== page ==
Representatives of Taiwan and China held their first official talks on Tuesday since the end of China’s civil war in 1949, a meeting expected to produce few concrete results but one that was a symbolic development in the easing of the two sides’ longtime rivalry.
The setting was a resort hotel in the Chinese city of Nanjing, which was at times the capital of Chiang Kai-shek’s Republic of China before its government fled to Taiwan after being defeated by Mao Zedong’s Communist forces.
“Before today’s meeting, it was hard to imagine that cross-strait relations could get to this point,” said Wang Yu-chi, head of Taiwan’s Mainland Affairs Council.
The improved ties were “hard-earned through efforts of generations,” said Zhang Zhijun, head of China’s Taiwan Affairs Office, according to the state-run Xinhua news agency. “We should cherish it and work together to maintain this favorable momentum.”
China considers Taiwan to be a part of its territory that must eventually be reunited. It has reacted angrily in the past to steps seen as moving the self-governed island toward formal independence.
In 1995 and 1996, it fired missiles into waters around Taiwan ahead of its first democratic presidential election, and it regularly denounced Chen Shui-bian, Taiwan’s independent-leaning president from 2000 to 2008.
Since the 2008 election of President Ma Ying-jeou, who favors closer ties with the mainland, Beijing has taken a more conciliatory approach. Cross-strait trade has nearly doubled over the course of Mr. Ma’s presidency, reaching $197 billion last year. Nearly three million Chinese traveled to Taiwan last year, constituting the largest single group of visitors after Taiwan’s easing of restrictions on mainland arrivals starting in 2008.
The two sides signed a landmark trade agreement, the Economic Cooperation Framework Agreement, in 2010. Those negotiations were carried out by semiofficial bodies: Taiwan’s Straits Exchange Foundation and China’s Association for Relations Across the Taiwan Straits.
A follow-up agreement to the trade accord that lifts barriers on cross-strait trade in services has been held up in Taiwan’s legislature as it debates possible effects on Taiwanese companies.
Until now, representatives of China and Taiwan had met only through unofficial organizations or through retired officials, as Beijing has resisted any steps that might be seen as recognizing Taiwan’s sovereignty.
Tuesday’s talks focused on ways to improve and formalize communication between the two sides, as well as trade and Taiwan’s participation in regional economic agreements.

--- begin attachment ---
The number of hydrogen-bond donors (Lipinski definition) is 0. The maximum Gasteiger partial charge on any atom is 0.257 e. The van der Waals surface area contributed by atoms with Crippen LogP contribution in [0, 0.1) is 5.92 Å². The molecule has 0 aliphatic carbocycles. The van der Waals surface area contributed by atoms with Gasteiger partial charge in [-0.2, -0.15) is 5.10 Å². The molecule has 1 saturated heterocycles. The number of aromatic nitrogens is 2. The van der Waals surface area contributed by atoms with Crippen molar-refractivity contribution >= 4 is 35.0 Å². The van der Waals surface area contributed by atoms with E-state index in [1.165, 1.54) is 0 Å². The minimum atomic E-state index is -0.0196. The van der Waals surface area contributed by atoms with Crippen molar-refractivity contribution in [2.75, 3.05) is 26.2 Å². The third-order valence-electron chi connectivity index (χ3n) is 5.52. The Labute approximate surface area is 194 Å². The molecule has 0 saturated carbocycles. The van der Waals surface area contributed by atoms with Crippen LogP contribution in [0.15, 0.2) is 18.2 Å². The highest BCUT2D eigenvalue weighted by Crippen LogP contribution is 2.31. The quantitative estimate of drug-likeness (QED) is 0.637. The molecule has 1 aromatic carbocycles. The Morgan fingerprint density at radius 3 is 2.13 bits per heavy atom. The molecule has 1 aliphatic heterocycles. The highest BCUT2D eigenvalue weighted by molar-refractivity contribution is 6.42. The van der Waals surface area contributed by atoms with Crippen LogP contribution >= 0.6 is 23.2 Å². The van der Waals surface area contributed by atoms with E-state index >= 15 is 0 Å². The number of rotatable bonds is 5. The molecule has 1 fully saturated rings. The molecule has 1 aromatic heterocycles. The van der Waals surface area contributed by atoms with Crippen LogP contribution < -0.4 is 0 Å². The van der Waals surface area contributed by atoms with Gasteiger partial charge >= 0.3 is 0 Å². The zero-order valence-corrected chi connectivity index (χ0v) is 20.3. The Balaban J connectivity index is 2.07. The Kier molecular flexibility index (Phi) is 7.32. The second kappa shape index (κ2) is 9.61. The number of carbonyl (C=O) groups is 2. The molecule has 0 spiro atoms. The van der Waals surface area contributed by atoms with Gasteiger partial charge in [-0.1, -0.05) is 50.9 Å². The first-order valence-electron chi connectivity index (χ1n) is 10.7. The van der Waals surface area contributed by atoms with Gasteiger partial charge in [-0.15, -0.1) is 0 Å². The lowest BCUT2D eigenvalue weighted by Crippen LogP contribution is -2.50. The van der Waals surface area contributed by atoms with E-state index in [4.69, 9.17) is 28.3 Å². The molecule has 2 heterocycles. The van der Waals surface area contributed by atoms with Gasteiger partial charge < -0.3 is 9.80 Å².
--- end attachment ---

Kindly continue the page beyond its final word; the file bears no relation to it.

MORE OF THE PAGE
Mr. Wang also raised the issue of consular visits to Taiwanese detained on the mainland, health insurance for Taiwanese students studying in China and fair treatment of Taiwanese journalists working there, the Mainland Affairs Council said.
During an Asia-Pacific Economic Cooperation meeting in Bali, Indonesia, last year, President Xi Jinping of China said that a resolution to the political impasse between Taiwan and China could not be postponed indefinitely, a signal that he intended to take a more active approach to cross-strait relations than his predecessors.
The remaining two years of Mr. Ma’s second and final term as Taiwan’s president offer a short window for Beijing to try to forge closer ties. His approval rating has dipped as low as 9 percent over the last year amid concerns about Taiwan’s slow rate of economic growth and a series of missteps, including a failed attempt to force out the legislative speaker.
That could hurt future presidential candidates from Mr. Ma’s Kuomintang, or Nationalist Party, and bolster the electoral hopes of the opposition Democratic Progressive Party.
Beijing “knows that Ma is pro-China,” said Jonathan Sullivan, a China specialist at the University of Nottingham. “It doesn’t know what the next president will be like because the election is two years away.”
The Chinese government may want to use the current window “to try and institutionalize some contact mechanisms and lock in future political leaders in Taiwan,” he said.
Photo: Wang Yu-chi, left, head of Taiwan’s Mainland Affairs Council, and Zhang Zhijun, head of China’s Taiwan Affairs Office, greeted each other before their meeting on Tuesday in Nanjing, China. Alexander F. Yuan/Associated Press
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